After that, dad got busier and busier and traveled more and more for work. He didn’t have time for the game. As Boston fell from the top of the standings and the Michael Jordan-led Chicago Bulls replaced them, my dad was out.

Oh man have we had some battles over the years over Jordan. Dad thinks he ruined the game. Let’s just say I feel differently.

But you know what we never battled over? My games. I mentioned my dad traveled for work. For a lot of my life, my dad was home one weekend a month. If that weekend aligned with an activity of mine, he was there. Oftentimes that meant he came straight from the airport to the gym. Having now been on both sides of that equation, as the child and the parent, I know how much that means. I never miss one of my daughter’s games or activities. I know what me being there means to her.

6. While dad might be wrong about Michael Jordan, he was right about my height. I grew only about two more inches following seventh grade. That lack of height, combined with a lack of talent, changed the game for me. I continued to play through high school, but I was never going to be on the Celtics. I pretty quickly realized that I would never play beyond high school.

I’ve always had a good amount of self-realization. I can be very honest with myself. Basketball was no different. I wasn’t a very good player, but that never changed my love of the game. I started spending more time watching and talking with my coaches. I would go to camps and quiz the coaches and players about everything but the drills we were doing. I was learning to love the game from a different angle.

7. Following high school, I immediately started coaching. By the end of college, I was an assistant coach at the high school I went to. I loved coaching. The process of working with your players on something and seeing them finally get it was an incredible rush. One of my former teachers called it a “coach’s high” and it’s perfect. Quite simply, I learned to love the game in a different way.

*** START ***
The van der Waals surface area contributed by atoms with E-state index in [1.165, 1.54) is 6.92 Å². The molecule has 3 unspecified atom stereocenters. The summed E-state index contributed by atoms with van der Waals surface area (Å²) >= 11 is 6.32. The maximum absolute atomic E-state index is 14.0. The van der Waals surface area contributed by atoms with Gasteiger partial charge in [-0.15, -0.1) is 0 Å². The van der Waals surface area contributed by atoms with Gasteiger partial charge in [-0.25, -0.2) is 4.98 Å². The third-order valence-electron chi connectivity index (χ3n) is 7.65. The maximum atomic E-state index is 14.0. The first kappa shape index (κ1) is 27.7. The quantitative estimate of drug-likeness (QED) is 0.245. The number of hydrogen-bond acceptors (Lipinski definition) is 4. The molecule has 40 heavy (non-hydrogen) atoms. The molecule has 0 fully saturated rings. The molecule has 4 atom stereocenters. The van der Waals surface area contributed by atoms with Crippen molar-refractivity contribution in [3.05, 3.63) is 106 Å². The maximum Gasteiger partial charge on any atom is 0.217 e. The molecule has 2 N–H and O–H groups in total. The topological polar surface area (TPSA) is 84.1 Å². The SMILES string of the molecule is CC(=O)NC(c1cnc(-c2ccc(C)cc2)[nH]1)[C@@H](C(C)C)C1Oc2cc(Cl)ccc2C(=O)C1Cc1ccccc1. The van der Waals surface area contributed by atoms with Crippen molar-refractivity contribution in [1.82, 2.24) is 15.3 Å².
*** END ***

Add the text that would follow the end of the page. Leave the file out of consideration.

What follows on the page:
8. Sometimes life takes twists and turns. Another love had captured me while I was finishing my degree. I took a semester off in the fall of 2000 and left the cozy confines of Massachusetts and spent five months working at Walt Disney World in Florida.

For the first time, I was away from home. And for the first time, basketball wasn’t as big a part of my life as it always had been. I would still play some pickup, but I was working at night when games were on. By the time I returned to Massachusetts, and to coaching, I loved the game but Disney had my heart too.

9. As life would have it, Disney and basketball intertwined for me in my next big phase in life. I made the decision to move to Florida when I graduated. This was in late-spring of 2002. As I moved to Orlando, the Celtics were making a very unlikely run to the Eastern Conference Finals. I remember planning my drive down to Florida around games. That Celtics team kept me connected to home. And that only strengthened my bond with the game.

In late-2006, basketball life and Disney life would intersect again. By this point, I was a newlywed. My wife and I were figuring out our life together when the company moved us to California.

Florida was one thing. I could be home in a few hours. Family and friends came to visit regularly. My wife’s mom moved to Orlando to be close to us. And Celtics games were on at a normal hour for 90% of the season. California was a different deal. And we were being plopped down right in the middle of Lakers country.

That year though (on my birthday!) Danny Ainge traded for Kevin Garnett. And thanks to Tivo, I was able to record the games and watch when I got home. By the time we were moved back to Florida in April of 2008, the Celtics were on their way to the NBA title. Once again, basketball was the normalcy in my life.

10. It was when we got back to Florida that I decided I wanted basketball to be my career. At least at some level. I picked back up on learning the CBA and salary cap inside and out. I started talking to coaches and scouts to refine my eye for the game. I was an avid poster on the RealGM message boards. That connected me to the editorial side of the site and then I started writing. Everything kind of exploded from there. Just a few weeks ago, I was able to leave my nearly 20-year career with Disney to make covering the NBA my full-time job.

Now? Like a lot of people, I’m scared. My parents are still in MA, but are in their late-60s and both have long-standing health issues, and there is very little family around to assist them. My family here in Florida is healthy and should be fine, but my wife works for Disney. It’s an uncertain time for the company, as the parks are shutting down for a while.

Me? For the first time in my life I don’t have basketball immediately at hand to get me through a rough patch. But you know what? The game doesn’t really stop. It just pauses for a while. There are lot of things we can write and talk about. We can look forward and we can look back. We can talk about ideas to change and better the game.

And when I get really down, just like when I was a kid, I can grab a ball, find a hoop and shoot it away.